The Madman's Daughter by Megan Sheherd

Hardcover, 432 pages
Release Date: January 29, 2013
Published by: Balzer and Bray
The Madman's Daughter, #1
Source: Traded
For fans of: Gothic, Horror, Retellings, Historical Fiction, Thriller,YA

     In the darkest places, even love is deadly.
     Sixteen-year-old Juliet Moreau has built a life for herself in London—working as a maid, attending church on Sundays, and trying not to think about the scandal that ruined her life. After all, no one ever proved the rumors about her father's gruesome experiments. But when she learns he is alive and continuing his work on a remote tropical island, she is determined to find out if the accusations are true.
     Accompanied by her father's handsome young assistant, Montgomery, and an enigmatic castaway, Edward—both of whom she is deeply drawn to—Juliet travels to the island, only to discover the depths of her father's madness: He has experimented on animals so that they resemble, speak, and behave as humans. And worse, one of the creatures has turned violent and is killing the island's inhabitants. Torn between horror and scientific curiosity, Juliet knows she must end her father's dangerous experiments and escape her jungle prison before it's too late. Yet as the island falls into chaos, she discovers the extent of her father's genius—and madness—in her own blood.
     Inspired by H. G. Wells's classic The Island of Dr. Moreau, The Madman's Daughter is a dark and breathless Gothic thriller about the secrets we'll do anything to know and the truths we'll go to any lengths to protect.

     Before I read this, I had never read nor heard of Dr. Moreau's Island. Not in class, from other readers, or anywhere. So, this was my first look into the story as a whole. In a way I wish I had just to see how the original is, but I'm also glad I didn't because I didn't have anything to compare it to.
     If I had read the original first, I would have spent the entire book saying "Ugh this isn't how its done in the other book," so I'm very happy that I got to read this first. Because of that I was able to still have all the feels while reading this and not miss anything. The surprise effect was still there.
     In this version of the book, Juliet is a maid working in London who has lost her mother and her father. Out of a weird turn of events she learns her father is alive and she makes it her duty to see if its true. And worse yet, she finds out he is still performing the very experiments that got him banished from London in the first place. As she makes it to the island she sees her father for what he really is: a madman.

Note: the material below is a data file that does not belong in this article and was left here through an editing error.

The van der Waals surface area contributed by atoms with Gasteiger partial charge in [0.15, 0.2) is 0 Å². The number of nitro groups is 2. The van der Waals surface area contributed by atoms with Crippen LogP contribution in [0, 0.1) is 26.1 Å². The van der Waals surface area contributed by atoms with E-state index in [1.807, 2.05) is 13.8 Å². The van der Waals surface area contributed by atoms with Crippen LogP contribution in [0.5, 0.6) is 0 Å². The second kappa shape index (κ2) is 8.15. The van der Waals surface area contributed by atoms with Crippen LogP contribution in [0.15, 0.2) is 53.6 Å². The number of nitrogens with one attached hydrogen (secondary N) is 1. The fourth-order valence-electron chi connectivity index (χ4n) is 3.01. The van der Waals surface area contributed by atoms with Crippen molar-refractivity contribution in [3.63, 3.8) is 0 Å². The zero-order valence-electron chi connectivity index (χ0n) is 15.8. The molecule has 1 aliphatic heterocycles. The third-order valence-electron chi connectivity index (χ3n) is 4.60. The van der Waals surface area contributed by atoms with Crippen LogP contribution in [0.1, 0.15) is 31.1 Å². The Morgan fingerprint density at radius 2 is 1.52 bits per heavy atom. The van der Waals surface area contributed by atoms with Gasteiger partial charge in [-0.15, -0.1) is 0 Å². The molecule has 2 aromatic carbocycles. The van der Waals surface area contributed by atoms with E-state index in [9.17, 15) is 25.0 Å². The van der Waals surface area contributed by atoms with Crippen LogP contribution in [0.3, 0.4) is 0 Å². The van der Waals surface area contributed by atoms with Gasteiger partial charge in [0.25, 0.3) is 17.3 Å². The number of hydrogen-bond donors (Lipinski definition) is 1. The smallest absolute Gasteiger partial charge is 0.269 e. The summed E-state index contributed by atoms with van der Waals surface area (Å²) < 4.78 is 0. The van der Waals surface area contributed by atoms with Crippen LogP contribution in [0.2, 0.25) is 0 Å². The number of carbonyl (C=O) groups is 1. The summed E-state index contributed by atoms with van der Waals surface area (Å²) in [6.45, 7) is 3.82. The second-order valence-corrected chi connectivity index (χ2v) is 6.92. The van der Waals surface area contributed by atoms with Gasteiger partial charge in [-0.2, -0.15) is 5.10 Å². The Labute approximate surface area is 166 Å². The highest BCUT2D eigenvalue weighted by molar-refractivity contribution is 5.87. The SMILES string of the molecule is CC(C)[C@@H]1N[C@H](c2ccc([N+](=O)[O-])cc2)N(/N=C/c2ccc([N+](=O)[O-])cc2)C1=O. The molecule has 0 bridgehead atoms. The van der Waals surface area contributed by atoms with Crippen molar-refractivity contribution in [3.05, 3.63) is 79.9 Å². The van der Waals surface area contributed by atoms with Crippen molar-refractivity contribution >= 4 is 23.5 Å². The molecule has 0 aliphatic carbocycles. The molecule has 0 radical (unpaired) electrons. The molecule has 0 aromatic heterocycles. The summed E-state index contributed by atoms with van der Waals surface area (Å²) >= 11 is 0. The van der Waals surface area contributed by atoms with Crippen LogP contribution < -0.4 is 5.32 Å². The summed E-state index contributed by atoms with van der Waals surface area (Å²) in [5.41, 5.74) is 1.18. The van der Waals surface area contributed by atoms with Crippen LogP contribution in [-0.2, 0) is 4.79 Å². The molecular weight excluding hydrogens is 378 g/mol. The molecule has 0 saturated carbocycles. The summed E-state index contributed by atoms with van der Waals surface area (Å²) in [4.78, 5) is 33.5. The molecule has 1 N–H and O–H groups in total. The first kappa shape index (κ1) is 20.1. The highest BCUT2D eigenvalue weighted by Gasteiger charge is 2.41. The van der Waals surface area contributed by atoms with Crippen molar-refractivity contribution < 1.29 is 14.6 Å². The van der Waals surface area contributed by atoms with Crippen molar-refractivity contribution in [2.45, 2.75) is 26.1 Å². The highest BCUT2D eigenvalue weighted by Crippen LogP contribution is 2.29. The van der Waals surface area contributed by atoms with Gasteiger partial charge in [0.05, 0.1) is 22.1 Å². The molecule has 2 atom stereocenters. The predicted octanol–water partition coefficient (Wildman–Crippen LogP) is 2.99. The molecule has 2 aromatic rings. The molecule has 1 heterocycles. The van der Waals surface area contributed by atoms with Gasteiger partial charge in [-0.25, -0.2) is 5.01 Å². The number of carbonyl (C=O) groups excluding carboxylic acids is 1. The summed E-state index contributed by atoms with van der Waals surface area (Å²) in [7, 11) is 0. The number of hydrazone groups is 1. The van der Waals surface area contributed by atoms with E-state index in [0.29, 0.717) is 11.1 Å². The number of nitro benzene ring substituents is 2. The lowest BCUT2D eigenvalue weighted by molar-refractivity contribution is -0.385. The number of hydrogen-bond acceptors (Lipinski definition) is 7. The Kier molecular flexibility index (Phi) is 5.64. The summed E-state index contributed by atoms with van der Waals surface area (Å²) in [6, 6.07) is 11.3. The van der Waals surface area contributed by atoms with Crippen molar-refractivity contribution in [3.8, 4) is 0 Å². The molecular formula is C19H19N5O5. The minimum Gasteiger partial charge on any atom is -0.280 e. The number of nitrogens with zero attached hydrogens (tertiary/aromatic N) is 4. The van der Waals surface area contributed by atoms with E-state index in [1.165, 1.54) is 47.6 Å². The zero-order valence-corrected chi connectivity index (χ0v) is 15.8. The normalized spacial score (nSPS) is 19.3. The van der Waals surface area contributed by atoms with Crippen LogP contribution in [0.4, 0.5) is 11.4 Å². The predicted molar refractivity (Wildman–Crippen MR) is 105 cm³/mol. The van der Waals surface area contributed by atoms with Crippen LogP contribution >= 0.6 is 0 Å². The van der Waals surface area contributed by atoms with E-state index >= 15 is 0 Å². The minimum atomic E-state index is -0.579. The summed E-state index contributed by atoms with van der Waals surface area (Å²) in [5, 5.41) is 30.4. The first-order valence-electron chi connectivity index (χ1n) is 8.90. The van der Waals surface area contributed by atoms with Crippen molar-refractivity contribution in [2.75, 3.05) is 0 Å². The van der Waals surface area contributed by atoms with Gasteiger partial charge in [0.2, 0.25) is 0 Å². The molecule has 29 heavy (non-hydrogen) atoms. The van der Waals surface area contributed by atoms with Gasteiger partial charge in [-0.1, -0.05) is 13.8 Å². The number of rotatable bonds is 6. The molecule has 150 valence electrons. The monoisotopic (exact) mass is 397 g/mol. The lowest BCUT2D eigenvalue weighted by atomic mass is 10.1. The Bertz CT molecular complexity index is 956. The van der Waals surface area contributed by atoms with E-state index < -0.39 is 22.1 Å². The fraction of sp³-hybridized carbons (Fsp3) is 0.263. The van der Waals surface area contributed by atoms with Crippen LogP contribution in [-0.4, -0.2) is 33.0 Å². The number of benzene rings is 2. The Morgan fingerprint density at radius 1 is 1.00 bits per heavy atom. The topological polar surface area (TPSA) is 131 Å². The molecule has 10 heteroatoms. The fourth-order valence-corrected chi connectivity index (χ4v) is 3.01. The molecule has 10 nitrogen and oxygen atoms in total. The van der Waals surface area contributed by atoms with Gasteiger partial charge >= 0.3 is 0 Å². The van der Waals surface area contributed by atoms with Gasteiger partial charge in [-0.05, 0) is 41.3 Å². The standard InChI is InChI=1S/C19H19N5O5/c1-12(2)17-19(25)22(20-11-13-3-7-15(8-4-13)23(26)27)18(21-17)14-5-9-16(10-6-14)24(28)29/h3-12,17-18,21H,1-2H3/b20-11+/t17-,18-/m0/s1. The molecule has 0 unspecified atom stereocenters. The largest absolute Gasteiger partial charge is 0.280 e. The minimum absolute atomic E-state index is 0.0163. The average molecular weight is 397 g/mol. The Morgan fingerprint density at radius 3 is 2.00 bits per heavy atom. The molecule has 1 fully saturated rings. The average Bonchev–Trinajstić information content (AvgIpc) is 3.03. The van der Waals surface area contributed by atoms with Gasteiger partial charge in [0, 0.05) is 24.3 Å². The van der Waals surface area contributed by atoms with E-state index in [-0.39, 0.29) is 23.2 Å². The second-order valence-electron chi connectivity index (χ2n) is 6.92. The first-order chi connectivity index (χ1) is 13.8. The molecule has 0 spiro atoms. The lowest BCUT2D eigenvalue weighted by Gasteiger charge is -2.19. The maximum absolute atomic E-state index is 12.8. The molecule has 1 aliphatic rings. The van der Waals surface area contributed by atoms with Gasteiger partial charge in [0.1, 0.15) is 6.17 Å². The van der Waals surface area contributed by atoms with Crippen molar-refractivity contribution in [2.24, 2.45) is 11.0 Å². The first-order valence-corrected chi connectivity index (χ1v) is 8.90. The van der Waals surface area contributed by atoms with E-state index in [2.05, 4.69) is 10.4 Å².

I first want to start with the characters. Each one brought so much to the story. Juliet was an amazing heroine. In the era the book was written in, women were supposed to be seen and not heard. Juliet breaks all the rules by being interested in science and talking out of turn. I LOVED that about her. I HATE weak heroines. (Especially those that are in modern time. But that's another story lol) As for her father, I loved his character too. He was truly portrayed as the madman he was and he really creeped me out. I pictured him with the whole manic laugh and crazy black eyes. Yeahhh I scared myself I think lol But that brings me to my next favorite thing.
     Another thing that I loved about that book was the imagery. Every thing that happened I could clearly picture in my head. And let me tell you, it scared the crap out of me. It seemed like I was watching the movie and watching everything happen up close and personally. Shepherd's words took me away from my present world and into the book as Juliet.
     The twists and turns of this book also had me on edge. I don't have anymore fingernails because I chewed them all off because I was a nervous wreck. And at the end I found myself having to stop at the end of every chapter and actually remember to breathe because a TON of things happened that made me catch my breath.
     The only thing that I did not like about this story was the love triangle. It was the main focus of the story and it bothered me a lot. I understand that it was done for specific reasons in the plot, but even still, it seemed like the entire focus and I hated that. I would have liked it to be more on everything else that was going on at that time the plot was finally resolved.
   But even still, this was a very interesting read for my first gothic thriller! I'm looking forward to more of Sherpherd's writing and more of this unique (to me) series!
Overall, I give this

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